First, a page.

What is the adult's role then? You said co-regulated and then other regulated, co-regulated, self-regulated. Where does the adult play in helping that process?

Megin: All the time.

Kate: Okay, I'm never off the hook.

Megin. All the time, but it looks different in different situations. I think number one is the adult is responsible first and foremost for their own emotional regulation. Like we said, everyone experiences stress. Everyone's amygdala responds. Everyone's brain releases cortisol.

When you are working in an early childhood classroom, you know that there are those days. You have amazing days where everyone is on the same page and just the day goes really smoothly. But then you have other days where all the babies need to be changed, and everyone has to eat at the same time. Or just, oh, my gosh, my toddler room, everyone is really cranky, I don't know what's going on. You have those really stressful days.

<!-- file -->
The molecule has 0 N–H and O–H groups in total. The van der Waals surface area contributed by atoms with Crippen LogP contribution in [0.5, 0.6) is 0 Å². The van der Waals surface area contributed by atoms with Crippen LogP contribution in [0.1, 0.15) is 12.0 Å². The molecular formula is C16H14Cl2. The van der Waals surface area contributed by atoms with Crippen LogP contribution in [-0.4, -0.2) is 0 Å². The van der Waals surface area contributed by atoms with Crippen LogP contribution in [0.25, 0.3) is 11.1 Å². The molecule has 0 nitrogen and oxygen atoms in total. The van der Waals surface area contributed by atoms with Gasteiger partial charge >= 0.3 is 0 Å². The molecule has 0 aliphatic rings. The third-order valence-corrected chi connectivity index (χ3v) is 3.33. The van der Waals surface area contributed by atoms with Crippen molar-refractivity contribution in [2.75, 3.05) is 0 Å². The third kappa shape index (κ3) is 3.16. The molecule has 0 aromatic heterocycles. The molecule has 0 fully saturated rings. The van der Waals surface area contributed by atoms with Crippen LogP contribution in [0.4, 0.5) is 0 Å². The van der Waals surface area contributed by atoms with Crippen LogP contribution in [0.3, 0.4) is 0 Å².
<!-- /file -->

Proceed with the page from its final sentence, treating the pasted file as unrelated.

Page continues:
First off, it is most important that we as adults are the source of trust. We are the ones responsible for making sure the children in our care feel safe and cared for. It is most important that we are regulating and taking care of our own emotions.

Kate Period. Okay, yes. Source of trust. I like that. Step one, I am a source of trust. I have to really be aware, and I'm feeling myself get out of regulation. I need to get myself back into regulation. Step two.

Megin: Step two is what we were talking about with other regulated, co-regulated, self-regulated. When we say self-regulated, that doesn't mean 100% self-regulated. The four- and five-year-olds are still in need of support from adults to help them navigate these really big feelings, these really big emotions that they experience.

When we're talking about children who have experienced trauma, their ability to regulate is delayed. It only makes sense. We talked about some of the changes that the brain experiences when it is exposed to trauma and traumatic events. It makes sense that if the way the brain functions has been altered, it's not going to work the same way it does for a child who hasn't had those adverse experiences.

A child who has experienced trauma or a traumatic event, their brain is not going to function the same way as a child who hasn't had those adverse experiences. The way they respond to different things is going to be different, especially if we're talking about behavior guidance or behavior management in the classroom. Maybe those traditional behavior management or classroom management strategies may not be as effective.